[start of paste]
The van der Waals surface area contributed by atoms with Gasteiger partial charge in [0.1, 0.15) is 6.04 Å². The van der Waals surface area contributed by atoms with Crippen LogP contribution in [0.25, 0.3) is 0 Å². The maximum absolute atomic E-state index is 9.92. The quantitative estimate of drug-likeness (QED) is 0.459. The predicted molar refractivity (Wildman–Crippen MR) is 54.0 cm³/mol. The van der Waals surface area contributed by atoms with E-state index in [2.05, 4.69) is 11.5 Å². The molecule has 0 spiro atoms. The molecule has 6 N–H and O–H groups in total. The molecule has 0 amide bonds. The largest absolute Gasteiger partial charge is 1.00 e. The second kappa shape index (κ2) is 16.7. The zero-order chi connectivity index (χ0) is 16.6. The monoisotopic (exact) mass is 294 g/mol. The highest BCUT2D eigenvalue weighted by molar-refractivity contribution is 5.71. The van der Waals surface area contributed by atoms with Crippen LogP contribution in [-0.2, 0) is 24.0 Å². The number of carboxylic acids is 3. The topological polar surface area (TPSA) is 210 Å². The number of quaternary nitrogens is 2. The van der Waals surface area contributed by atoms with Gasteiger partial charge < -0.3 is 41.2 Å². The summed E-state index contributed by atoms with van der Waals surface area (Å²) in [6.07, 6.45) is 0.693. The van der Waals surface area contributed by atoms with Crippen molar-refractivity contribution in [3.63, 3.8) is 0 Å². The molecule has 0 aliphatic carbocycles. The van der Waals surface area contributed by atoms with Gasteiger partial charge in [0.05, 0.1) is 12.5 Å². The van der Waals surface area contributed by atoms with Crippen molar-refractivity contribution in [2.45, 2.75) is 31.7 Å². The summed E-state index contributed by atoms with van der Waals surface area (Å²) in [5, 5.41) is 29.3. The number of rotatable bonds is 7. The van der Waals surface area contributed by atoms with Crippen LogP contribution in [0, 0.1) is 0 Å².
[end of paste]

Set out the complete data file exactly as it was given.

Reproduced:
The van der Waals surface area contributed by atoms with Gasteiger partial charge in [0.1, 0.15) is 6.04 Å². The van der Waals surface area contributed by atoms with Crippen LogP contribution in [0.25, 0.3) is 0 Å². The maximum absolute atomic E-state index is 9.92. The quantitative estimate of drug-likeness (QED) is 0.459. The predicted molar refractivity (Wildman–Crippen MR) is 54.0 cm³/mol. The van der Waals surface area contributed by atoms with E-state index in [2.05, 4.69) is 11.5 Å². The molecule has 0 spiro atoms. The molecule has 6 N–H and O–H groups in total. The molecule has 0 amide bonds. The largest absolute Gasteiger partial charge is 1.00 e. The second kappa shape index (κ2) is 16.7. The zero-order chi connectivity index (χ0) is 16.6. The monoisotopic (exact) mass is 294 g/mol. The highest BCUT2D eigenvalue weighted by molar-refractivity contribution is 5.71. The van der Waals surface area contributed by atoms with Crippen LogP contribution in [-0.2, 0) is 24.0 Å². The number of carboxylic acids is 3. The topological polar surface area (TPSA) is 210 Å². The number of quaternary nitrogens is 2. The van der Waals surface area contributed by atoms with Gasteiger partial charge < -0.3 is 41.2 Å². The summed E-state index contributed by atoms with van der Waals surface area (Å²) in [6.07, 6.45) is 0.693. The van der Waals surface area contributed by atoms with Crippen molar-refractivity contribution in [3.63, 3.8) is 0 Å². The molecule has 0 aliphatic carbocycles. The van der Waals surface area contributed by atoms with Gasteiger partial charge in [0.05, 0.1) is 12.5 Å². The van der Waals surface area contributed by atoms with Crippen molar-refractivity contribution in [2.45, 2.75) is 31.7 Å². The summed E-state index contributed by atoms with van der Waals surface area (Å²) in [5, 5.41) is 29.3. The number of rotatable bonds is 7. The van der Waals surface area contributed by atoms with Crippen LogP contribution in [0, 0.1) is 0 Å².